(This is a re-post from my blog at www.notalone.com/blogs, check it out!)
It still comes out sometimes. The combat rage. Usually at bars; other people get so plastered that they lose their filters. They will come to me with disrespect, being uncouth or accosting me for no real reason. I’ve learned to be a peaceful man, but don’t doubt that beneath my wild beard and extra pounds of flab, the green, clean, killer-confident Marine still lies dormant.
You wouldn’t poke a stick against a serpent would you?
It’s the hardest part of the combat experience to erase – that warrior instinct to maim or kill at a moment’s notice. It’s part of boot camp: beat up the other Marine, knock off his helmet with your pugil sticks, and get a phone call home.
It’s an aspect of weapons training: peer through your rifle’s iron-sights at the targets shaped like people; imagine what it’s like to violently end another human.
And it’s the most essential part of war: an explosion ignites while on patrol, rack your machine gun and get ready to kill.
I used to spend a lot of time at bars because I was depressed and didn’t care about life. Drinking allowed me to at least feel a burn, the flaming spirits torching my throat and charring my mind, which was something at least. Or maybe I’d just consume so much I’d never wake up again. That would have been fine, too.
Now I drink however, because I have found a calm and joyous spirit, and I love to be social and spend time with my friends. I’ll have a few brews and laugh and watch sports; or stay up late, engaging strangers with discussion of the arts, culture, or life and the lessons I’ve learned.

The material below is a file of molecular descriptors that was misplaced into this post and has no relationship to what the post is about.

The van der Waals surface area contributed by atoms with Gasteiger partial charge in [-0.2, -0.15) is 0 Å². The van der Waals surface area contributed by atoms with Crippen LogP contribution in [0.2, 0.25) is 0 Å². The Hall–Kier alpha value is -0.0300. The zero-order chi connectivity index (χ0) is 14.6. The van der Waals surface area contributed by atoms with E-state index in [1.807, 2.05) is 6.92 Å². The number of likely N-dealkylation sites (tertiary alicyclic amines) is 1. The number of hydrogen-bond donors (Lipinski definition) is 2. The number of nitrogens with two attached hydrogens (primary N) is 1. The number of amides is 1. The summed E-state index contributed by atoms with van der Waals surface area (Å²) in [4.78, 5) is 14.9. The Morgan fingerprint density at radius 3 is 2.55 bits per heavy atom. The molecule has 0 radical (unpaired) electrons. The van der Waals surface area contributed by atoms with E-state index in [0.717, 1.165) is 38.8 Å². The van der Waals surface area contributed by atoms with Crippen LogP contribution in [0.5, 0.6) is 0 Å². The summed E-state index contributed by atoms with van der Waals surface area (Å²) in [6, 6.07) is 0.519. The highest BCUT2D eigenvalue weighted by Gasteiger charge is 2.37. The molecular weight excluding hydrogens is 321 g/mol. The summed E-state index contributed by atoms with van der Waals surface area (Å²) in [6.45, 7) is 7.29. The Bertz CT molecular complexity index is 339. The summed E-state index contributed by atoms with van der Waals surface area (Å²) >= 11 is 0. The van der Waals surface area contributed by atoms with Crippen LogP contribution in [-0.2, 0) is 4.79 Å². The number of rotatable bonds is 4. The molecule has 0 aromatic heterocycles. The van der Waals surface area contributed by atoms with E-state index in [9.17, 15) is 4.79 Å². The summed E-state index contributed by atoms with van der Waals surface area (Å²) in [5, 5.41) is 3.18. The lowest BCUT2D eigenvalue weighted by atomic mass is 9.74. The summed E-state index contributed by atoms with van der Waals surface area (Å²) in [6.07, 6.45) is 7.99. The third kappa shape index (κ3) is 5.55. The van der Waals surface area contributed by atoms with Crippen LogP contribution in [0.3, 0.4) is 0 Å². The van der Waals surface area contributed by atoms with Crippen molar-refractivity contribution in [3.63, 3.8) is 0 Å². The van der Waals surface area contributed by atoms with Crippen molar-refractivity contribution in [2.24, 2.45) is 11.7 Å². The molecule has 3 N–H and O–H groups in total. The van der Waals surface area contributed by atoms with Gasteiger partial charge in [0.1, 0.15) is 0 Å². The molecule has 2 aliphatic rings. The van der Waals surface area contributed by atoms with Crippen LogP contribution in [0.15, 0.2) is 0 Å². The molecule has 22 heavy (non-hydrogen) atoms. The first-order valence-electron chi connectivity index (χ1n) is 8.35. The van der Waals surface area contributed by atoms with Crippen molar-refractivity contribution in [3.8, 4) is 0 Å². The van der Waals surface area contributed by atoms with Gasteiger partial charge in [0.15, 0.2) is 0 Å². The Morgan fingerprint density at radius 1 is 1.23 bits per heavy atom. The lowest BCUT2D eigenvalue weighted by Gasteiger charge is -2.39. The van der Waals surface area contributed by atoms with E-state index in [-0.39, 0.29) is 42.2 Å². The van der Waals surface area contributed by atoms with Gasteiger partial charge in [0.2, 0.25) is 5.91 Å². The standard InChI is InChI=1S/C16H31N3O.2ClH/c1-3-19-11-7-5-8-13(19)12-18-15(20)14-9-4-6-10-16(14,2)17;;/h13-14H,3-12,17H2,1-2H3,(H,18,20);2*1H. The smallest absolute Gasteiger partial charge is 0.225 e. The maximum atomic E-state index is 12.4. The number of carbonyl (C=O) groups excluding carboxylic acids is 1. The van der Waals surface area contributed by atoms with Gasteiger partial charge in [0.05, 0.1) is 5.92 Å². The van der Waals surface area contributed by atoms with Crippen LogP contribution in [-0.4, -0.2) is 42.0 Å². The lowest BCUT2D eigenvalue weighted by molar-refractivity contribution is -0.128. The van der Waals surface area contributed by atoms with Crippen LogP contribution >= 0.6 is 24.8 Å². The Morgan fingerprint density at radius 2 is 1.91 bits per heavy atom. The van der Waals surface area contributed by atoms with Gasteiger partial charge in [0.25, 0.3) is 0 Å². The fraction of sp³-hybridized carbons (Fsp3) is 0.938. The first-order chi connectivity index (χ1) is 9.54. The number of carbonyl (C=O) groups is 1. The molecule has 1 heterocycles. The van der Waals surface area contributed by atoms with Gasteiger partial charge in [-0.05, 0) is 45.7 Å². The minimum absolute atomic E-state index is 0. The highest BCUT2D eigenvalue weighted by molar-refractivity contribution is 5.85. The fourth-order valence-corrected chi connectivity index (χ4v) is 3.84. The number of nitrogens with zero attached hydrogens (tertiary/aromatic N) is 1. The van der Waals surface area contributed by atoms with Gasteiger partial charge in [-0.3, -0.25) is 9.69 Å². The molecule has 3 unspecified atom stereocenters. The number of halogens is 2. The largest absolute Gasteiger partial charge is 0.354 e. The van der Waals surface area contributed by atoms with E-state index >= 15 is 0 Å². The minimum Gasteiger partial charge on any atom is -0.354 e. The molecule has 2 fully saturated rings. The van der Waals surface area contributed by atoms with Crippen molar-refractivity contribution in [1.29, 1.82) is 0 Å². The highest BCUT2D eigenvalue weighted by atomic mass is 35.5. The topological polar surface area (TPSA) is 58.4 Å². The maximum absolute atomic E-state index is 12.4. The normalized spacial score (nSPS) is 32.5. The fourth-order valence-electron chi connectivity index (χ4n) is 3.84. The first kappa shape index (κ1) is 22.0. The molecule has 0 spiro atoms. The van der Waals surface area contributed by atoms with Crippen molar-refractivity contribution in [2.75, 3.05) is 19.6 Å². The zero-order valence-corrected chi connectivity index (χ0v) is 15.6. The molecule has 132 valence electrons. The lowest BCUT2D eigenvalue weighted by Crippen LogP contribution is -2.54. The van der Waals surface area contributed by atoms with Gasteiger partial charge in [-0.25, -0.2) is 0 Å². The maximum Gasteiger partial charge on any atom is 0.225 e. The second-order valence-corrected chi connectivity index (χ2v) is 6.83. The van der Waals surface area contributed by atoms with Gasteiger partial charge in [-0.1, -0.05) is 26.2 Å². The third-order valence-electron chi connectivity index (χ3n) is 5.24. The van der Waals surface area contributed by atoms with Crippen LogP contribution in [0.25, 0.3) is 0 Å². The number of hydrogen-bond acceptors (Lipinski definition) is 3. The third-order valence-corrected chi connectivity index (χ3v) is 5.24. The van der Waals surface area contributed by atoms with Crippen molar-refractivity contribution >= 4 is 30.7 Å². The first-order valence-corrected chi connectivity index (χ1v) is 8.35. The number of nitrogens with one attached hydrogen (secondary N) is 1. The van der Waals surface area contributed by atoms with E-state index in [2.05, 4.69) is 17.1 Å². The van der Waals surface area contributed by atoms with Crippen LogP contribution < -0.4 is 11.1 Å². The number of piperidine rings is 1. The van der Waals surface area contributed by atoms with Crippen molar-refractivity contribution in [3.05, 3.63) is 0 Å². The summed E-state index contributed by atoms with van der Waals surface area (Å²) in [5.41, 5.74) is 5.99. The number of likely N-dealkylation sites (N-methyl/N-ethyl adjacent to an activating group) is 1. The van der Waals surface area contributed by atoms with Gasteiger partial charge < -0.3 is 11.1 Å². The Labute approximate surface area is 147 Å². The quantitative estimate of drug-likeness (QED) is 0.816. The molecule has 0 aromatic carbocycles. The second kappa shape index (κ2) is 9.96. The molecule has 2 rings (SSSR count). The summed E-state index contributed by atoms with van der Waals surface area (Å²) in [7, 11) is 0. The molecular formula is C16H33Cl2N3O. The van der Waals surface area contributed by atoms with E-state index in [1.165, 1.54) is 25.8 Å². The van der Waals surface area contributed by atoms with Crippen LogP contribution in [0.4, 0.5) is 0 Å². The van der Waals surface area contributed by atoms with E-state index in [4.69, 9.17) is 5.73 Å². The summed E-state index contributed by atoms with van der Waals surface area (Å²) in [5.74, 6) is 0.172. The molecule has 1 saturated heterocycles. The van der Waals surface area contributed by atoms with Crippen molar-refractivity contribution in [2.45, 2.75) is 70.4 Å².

But I forget sometimes who I am really am – the warrior I was programmed to be – and the mental struggles of surviving battle that I may never entirely rise above.
A short, muscular man with a shaped-goatee, tried to take one of the chairs that I had reserved for my friend, as I chilled with some friends at a local trivia night. He did this even though I reminded him when asked about the chair several times already, that “Yes, my friend is coming. He’s just running late, man.”
His question, this time, was especially disrespectful. During a chug-off (if more than one team gets the correct answer, they send a representative to throw back a beer as quickly as possible to try and win the round), he had already taken another one of our chairs when we left our table to cheer our teammate.
“You sure you need this chair?” he asked yet again, jeering us, as he began to drag it away.
I slammed my palm against the table and leaned into him. “Take your hands off that f***ing chair.”
He stared back, deciding if he wanted to pursue a brawl. I’m sure he was way stronger than me – I haven’t lifted much in the years after getting out – and maybe more trained. Who knows, maybe he was even a part time lightweight cage fighter; almost everyone I meet is into martial arts these days. But I get blackout rage, this deeply ingrained caustic instinct that prevents me from feeling any pain when I’m mad. And I don’t think those who haven’t survived man versus man, life or death combat (or ever even had to consider their mortality) can really understand how that can be. Like a suicide bomber, you can’t stop that mentality. There’s no defense.
He backed off and returned to his group of friends, chair-less, and leaned against the bar. My friends stared at me awkwardly and my pulse still roared.
It was all the better for him, though. I like to think of myself as a pacifist now, but I cannot shut off my nature. It’s in moments like these that the darkness returns. I pray I’m not pushed too far in these times. They are less and less frequent the further away I get in years from Iraq and war. But I know that they’ll always remain.
All content ©Dario DiBattista 2010. All posts are for display purposes only and not to be considered published.